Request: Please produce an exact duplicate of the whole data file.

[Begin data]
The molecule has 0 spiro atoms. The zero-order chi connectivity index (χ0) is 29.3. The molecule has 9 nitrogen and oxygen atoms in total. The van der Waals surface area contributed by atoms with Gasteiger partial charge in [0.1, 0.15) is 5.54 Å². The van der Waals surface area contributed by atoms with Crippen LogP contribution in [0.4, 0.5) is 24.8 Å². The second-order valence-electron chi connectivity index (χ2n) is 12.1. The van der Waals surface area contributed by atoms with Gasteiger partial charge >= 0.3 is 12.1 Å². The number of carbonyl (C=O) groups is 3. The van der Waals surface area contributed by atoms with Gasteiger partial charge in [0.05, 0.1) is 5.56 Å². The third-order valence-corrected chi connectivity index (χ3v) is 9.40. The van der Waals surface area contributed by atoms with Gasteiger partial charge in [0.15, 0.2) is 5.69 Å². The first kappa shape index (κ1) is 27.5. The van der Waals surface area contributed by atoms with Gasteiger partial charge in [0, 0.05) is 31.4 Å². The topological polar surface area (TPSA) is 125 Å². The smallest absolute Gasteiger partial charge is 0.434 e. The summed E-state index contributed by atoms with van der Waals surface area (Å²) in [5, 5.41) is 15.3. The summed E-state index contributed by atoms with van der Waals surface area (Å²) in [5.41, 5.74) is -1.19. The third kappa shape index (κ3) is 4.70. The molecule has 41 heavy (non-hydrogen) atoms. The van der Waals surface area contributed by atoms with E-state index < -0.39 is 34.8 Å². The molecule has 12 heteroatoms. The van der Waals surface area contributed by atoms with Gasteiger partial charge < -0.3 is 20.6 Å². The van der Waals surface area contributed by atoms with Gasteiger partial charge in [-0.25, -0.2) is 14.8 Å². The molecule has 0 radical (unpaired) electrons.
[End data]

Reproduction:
The molecule has 0 spiro atoms. The zero-order chi connectivity index (χ0) is 29.3. The molecule has 9 nitrogen and oxygen atoms in total. The van der Waals surface area contributed by atoms with Gasteiger partial charge in [0.1, 0.15) is 5.54 Å². The van der Waals surface area contributed by atoms with Crippen LogP contribution in [0.4, 0.5) is 24.8 Å². The second-order valence-electron chi connectivity index (χ2n) is 12.1. The van der Waals surface area contributed by atoms with Gasteiger partial charge >= 0.3 is 12.1 Å². The number of carbonyl (C=O) groups is 3. The van der Waals surface area contributed by atoms with Gasteiger partial charge in [0.05, 0.1) is 5.56 Å². The third-order valence-corrected chi connectivity index (χ3v) is 9.40. The van der Waals surface area contributed by atoms with Gasteiger partial charge in [0.15, 0.2) is 5.69 Å². The first kappa shape index (κ1) is 27.5. The van der Waals surface area contributed by atoms with Gasteiger partial charge in [0, 0.05) is 31.4 Å². The topological polar surface area (TPSA) is 125 Å². The smallest absolute Gasteiger partial charge is 0.434 e. The summed E-state index contributed by atoms with van der Waals surface area (Å²) in [5, 5.41) is 15.3. The summed E-state index contributed by atoms with van der Waals surface area (Å²) in [5.41, 5.74) is -1.19. The third kappa shape index (κ3) is 4.70. The molecule has 41 heavy (non-hydrogen) atoms. The van der Waals surface area contributed by atoms with E-state index < -0.39 is 34.8 Å². The molecule has 12 heteroatoms. The van der Waals surface area contributed by atoms with Gasteiger partial charge < -0.3 is 20.6 Å². The van der Waals surface area contributed by atoms with Gasteiger partial charge in [-0.25, -0.2) is 14.8 Å². The molecule has 0 radical (unpaired) electrons.